Mayweather defeats Hatton by TKO

LAS VEGAS Sun Dec 9, 2007 10:39am EST

1 of 14. Ricky Hatton of England (L) punches Floyd Mayweather Jr. of US during their WBC welterweight title fight at the MGM Grand Garden Arena in Las Vegas, Nevada December 8, 2007. Mayweather knocked out Hatton in the tenth round.

Credit: Reuters/Las Vegas Sun/Steve Marcus

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LAS VEGAS (Reuters) - Floyd Mayweather Jr retained his World Boxing Council welterweight title with a 10th round stoppage of Ricky Hatton on Saturday, the American setting up the win with two knockdowns.

In the biggest match-up of undefeated welterweights since Oscar de la Hoya and Felix Trinidad clashed in 1999, a big left hook from the champion pitched Hatton face first into the ring post and then on to his back in the corner.

The Manchester fighter hauled himself to his feet at the count of nine but Mayweather unleashed a combination of punches to send Hatton sprawling back toward the ropes.

Referee Joe Cortez moved in to stop the contest as Hatton collapsed on to his back again.

"He walked right into it and never saw it coming," Mayweather (39-0) told reporters of the left hook which sent Hatton to the canvas.

"I felt alright," Hatton said. "I felt really good and really strong. But I left myself open."

Hatton (43-1) began strongly, rocking Mayweather with a left hook in the opening round.

He pressed forward relentlessly for the next several rounds, swarming the American and keeping him pinned against the ropes.

However, Mayweather maintained a tight defense which nullified Hatton's attacks.

"He's better inside than I expected, with all the elbows, shoulders, and forearms he used," Hatton admitted.

VITAL CUT

A Mayweather punch opened a cut above Hatton's right eye at the end of round three, and the Briton said he felt the fight turn against him at that point.

"I felt alright until he got me with the cut," he said. "I didn't feel his punches until I was cut."

Much of the fighting was tough and scrappy and Cortez warned both fighters to avoid roughhousing several times in the bout, and deducted a point from Hatton in the sixth for hitting Mayweather behind the head.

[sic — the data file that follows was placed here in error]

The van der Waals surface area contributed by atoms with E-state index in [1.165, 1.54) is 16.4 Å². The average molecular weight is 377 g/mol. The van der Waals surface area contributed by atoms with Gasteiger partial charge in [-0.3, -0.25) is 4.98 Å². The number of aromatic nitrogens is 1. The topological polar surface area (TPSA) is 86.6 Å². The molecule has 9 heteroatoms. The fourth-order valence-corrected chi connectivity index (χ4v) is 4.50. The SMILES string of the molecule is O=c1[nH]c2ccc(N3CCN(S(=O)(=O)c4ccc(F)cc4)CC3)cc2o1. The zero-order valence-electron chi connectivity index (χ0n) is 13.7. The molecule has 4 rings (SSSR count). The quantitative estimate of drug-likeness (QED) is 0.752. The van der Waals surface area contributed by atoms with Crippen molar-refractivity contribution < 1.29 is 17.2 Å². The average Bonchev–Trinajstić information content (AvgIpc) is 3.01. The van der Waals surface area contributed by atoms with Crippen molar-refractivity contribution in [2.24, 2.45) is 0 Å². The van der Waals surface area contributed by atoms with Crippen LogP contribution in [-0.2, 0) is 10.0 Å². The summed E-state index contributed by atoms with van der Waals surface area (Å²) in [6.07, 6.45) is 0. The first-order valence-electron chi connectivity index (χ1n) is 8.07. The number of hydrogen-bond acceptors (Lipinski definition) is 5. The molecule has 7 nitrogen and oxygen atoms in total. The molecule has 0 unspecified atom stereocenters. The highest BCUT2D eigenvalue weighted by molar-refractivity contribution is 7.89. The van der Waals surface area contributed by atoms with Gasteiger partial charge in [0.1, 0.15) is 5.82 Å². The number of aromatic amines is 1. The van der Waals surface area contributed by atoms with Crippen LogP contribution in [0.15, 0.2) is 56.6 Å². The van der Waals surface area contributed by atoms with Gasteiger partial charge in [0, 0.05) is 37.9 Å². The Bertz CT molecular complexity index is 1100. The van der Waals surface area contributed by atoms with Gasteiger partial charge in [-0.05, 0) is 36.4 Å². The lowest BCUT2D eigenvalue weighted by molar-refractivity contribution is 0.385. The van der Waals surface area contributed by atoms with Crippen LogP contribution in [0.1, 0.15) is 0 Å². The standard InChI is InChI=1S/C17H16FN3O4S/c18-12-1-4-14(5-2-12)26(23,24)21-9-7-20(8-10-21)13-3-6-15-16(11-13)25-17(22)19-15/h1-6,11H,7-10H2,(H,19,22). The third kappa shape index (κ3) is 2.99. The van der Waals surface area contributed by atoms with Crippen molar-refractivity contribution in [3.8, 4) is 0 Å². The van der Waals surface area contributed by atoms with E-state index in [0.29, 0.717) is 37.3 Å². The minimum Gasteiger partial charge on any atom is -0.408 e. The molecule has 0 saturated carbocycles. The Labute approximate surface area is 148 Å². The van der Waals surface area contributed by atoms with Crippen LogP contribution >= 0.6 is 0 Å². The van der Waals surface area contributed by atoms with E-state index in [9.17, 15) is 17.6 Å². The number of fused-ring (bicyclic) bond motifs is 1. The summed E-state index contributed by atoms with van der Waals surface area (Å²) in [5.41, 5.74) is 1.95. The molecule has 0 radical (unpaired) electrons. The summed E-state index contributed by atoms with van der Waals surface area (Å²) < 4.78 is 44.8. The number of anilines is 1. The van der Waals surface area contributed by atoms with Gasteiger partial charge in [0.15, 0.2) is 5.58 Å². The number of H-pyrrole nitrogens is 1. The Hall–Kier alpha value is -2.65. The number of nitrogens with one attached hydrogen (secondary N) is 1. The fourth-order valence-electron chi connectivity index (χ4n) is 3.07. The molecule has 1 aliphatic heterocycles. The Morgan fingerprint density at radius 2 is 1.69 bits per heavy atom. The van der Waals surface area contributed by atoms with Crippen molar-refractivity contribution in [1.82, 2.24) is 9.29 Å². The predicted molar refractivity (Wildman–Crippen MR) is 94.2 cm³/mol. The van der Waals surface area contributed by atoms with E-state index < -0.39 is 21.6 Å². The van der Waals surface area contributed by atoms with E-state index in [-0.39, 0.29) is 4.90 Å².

Mayweather began to take control of the fight in the fourth, using his jab to open the distance between the two men and give him more room to throw short, sharp counter punches as Hatton moved toward him.

By the seventh and eighth rounds, Mayweather was timing Hatton's assaults with regular counters and was landing frequent heavy jabs that snapped back the Englishman's head.

A straight right hand from Mayweather buckled Hatton's knees in the eighth, and in the ninth, the American connected with a sequence of punches that landed heavily on Hatton's jaw.

Still, however, Hatton continued to come forward until the fateful tenth.

Afterward, the champion paid tribute to the challenger.

"He was definitely the toughest competitor I ever faced," he said.

"I threw a lot of body punches and he kept coming. No wonder they call him the 'Hitman'."

Hatton vowed to rebound from the first loss of his career.

"I'll be back. Don't you worry," he said.

Mayweather, however, seemed less certain of his future.

"I've done all I can do in the sport," said the champion, who had previously announced his retirement after defeating Oscar de La Hoya in the same venue in May.

"I'm not thinking about fighting anyone else."

(Editing by John O'Brien)

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